The Great Discontent

Dana Tanamachi

Dana Tanamachi

Photo by Kelsey Foster

About Dana

Dana Tanamachi is a Texas-bred, Brooklyn-based graphic designer and letterer who enjoys living a quiet life and working with her hands. She currently spends her days creating large-scale typographic installations in chalk and has been commissioned by clients such as Rugby Ralph Lauren, The Ace Hotel, West Elm, and Bloomingdale’s. In 2011, Dana was named a Young Gun (YG9) by the Art Directors Club and a Young Creative to Watch by HOW Magazine. Most recently, she had the honor of creating O Magazine’s first entirely hand-lettered cover for its February 2012 issue.

Introduction

When we first saw Dana’s work, we were awestruck. Her graceful chalk lettering installations exude a beautiful, hand-made feel and summon a sense of nostalgia for us. We really wanted to know more about the chalk and more about her. We were pleased as punch when Dana agreed to talk with us. She is thoughtful, humble, full of insight, and willingly transparent—all of which came through in our conversation. Read on to learn more about Dana’s move from Texas to Brooklyn, her unexpected transition from designer to full-time chalk letterer, how her life has been enriched by finding a community she calls home, and why she hopes to leave a legacy of “faithfulness over success”.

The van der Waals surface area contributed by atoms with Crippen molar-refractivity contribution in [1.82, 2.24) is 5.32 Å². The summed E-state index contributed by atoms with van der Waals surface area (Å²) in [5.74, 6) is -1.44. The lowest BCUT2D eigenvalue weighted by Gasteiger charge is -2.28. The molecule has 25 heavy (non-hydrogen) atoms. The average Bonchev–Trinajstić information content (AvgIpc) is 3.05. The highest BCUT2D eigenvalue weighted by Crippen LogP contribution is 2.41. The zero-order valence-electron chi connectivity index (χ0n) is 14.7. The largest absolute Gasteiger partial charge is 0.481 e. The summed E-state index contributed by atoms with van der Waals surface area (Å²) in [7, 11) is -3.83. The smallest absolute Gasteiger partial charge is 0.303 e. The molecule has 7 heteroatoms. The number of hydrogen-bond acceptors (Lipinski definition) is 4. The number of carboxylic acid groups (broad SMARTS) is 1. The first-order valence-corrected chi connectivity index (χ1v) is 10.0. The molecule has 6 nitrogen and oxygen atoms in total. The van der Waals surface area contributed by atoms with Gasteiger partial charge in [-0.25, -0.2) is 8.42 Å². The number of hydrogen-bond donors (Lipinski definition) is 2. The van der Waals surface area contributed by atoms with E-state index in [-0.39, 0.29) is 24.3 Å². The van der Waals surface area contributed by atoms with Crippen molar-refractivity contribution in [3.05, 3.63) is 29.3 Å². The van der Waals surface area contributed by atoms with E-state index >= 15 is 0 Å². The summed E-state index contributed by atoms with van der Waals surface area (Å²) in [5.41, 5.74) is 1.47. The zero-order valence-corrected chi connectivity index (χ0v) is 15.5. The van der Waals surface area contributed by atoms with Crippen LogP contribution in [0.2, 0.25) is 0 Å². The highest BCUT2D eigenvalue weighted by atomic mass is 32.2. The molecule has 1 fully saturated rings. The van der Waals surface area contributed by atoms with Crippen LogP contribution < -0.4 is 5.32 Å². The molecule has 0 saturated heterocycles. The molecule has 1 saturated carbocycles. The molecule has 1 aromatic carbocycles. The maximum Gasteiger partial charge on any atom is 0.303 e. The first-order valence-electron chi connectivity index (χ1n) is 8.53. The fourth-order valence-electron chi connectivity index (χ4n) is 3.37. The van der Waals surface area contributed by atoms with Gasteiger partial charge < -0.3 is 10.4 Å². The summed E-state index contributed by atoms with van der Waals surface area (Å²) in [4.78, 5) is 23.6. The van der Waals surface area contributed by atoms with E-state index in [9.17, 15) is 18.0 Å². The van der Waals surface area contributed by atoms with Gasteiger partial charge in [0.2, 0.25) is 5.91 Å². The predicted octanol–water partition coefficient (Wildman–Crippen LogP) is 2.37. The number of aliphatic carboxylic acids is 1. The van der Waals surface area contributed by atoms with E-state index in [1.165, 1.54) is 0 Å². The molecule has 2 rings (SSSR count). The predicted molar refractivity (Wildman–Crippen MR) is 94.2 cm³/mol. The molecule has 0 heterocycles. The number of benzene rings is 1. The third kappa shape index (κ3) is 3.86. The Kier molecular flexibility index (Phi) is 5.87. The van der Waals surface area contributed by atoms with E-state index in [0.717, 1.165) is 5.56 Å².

Interview date: February 14, 2012

Interview

You’re currently working as a full-time chalk letterer and before that, you worked as a designer. Would you describe your path to what you’re doing now?

Sure. After graduating from the University of North Texas with a Communication Design degree, I came to New York for a three month internship with Good Housekeeping magazine. I thought I might be interested in editorial design and figured this would be a good way to test the waters. Turns out, I was not as interested as I thought! That’s what internships are for, right?

I never meant to move to New York, but after the internship was over, I landed my first job at SpotCo, a creative agency specializing in Broadway/entertainment branding. In essence, SpotCo designs the majority of the Broadway show posters—it was the perfect first job for me. It was there that I was able to put my knowledge of graphic design history to the test. One week, I’d be creating type for a show set in the Victorian era and the next week, I’d be researching mod 1960’s type for the musical, Catch Me If You Can. SpotCo fed my addiction for hand-lettering. I knew the basics, but I simply wanted to get better. That led to practicing drawing letterforms after hours or on weekends.